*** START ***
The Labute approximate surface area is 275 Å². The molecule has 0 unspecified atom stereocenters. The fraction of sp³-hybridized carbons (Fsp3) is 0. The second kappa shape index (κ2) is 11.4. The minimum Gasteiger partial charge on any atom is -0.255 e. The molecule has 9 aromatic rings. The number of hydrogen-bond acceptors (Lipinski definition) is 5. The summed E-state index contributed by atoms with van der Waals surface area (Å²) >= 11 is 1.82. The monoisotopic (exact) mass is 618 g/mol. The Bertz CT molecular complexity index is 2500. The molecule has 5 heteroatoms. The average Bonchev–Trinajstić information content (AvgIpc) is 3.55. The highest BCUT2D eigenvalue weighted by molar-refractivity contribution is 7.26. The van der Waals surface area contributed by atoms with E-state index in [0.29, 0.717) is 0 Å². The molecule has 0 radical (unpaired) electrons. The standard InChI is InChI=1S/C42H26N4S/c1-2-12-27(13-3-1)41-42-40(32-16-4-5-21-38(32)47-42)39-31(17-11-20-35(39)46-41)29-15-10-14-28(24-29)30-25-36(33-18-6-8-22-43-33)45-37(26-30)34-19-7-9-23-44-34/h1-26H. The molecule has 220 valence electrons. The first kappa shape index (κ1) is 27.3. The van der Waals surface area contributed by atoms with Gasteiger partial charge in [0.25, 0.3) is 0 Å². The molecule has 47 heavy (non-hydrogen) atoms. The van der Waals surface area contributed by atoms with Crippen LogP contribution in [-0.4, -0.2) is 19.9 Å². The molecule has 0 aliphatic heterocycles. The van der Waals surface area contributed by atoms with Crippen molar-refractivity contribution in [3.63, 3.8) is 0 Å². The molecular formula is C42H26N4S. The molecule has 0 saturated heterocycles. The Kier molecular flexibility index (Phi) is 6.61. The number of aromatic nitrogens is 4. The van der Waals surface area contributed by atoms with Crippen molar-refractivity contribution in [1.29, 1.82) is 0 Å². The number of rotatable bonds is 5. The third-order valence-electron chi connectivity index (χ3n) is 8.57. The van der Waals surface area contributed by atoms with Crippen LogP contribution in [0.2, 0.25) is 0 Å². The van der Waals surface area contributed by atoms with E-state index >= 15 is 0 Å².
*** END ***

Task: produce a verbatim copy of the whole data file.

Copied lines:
The Labute approximate surface area is 275 Å². The molecule has 0 unspecified atom stereocenters. The fraction of sp³-hybridized carbons (Fsp3) is 0. The second kappa shape index (κ2) is 11.4. The minimum Gasteiger partial charge on any atom is -0.255 e. The molecule has 9 aromatic rings. The number of hydrogen-bond acceptors (Lipinski definition) is 5. The summed E-state index contributed by atoms with van der Waals surface area (Å²) >= 11 is 1.82. The monoisotopic (exact) mass is 618 g/mol. The Bertz CT molecular complexity index is 2500. The molecule has 5 heteroatoms. The average Bonchev–Trinajstić information content (AvgIpc) is 3.55. The highest BCUT2D eigenvalue weighted by molar-refractivity contribution is 7.26. The van der Waals surface area contributed by atoms with E-state index in [0.29, 0.717) is 0 Å². The molecule has 0 radical (unpaired) electrons. The standard InChI is InChI=1S/C42H26N4S/c1-2-12-27(13-3-1)41-42-40(32-16-4-5-21-38(32)47-42)39-31(17-11-20-35(39)46-41)29-15-10-14-28(24-29)30-25-36(33-18-6-8-22-43-33)45-37(26-30)34-19-7-9-23-44-34/h1-26H. The molecule has 220 valence electrons. The first kappa shape index (κ1) is 27.3. The van der Waals surface area contributed by atoms with Gasteiger partial charge in [0.25, 0.3) is 0 Å². The molecule has 47 heavy (non-hydrogen) atoms. The van der Waals surface area contributed by atoms with Crippen LogP contribution in [-0.4, -0.2) is 19.9 Å². The molecule has 0 aliphatic heterocycles. The van der Waals surface area contributed by atoms with Crippen molar-refractivity contribution in [3.63, 3.8) is 0 Å². The molecular formula is C42H26N4S. The molecule has 0 saturated heterocycles. The Kier molecular flexibility index (Phi) is 6.61. The number of aromatic nitrogens is 4. The van der Waals surface area contributed by atoms with Crippen molar-refractivity contribution in [1.29, 1.82) is 0 Å². The number of rotatable bonds is 5. The third-order valence-electron chi connectivity index (χ3n) is 8.57. The van der Waals surface area contributed by atoms with Crippen LogP contribution in [0.2, 0.25) is 0 Å². The van der Waals surface area contributed by atoms with E-state index >= 15 is 0 Å².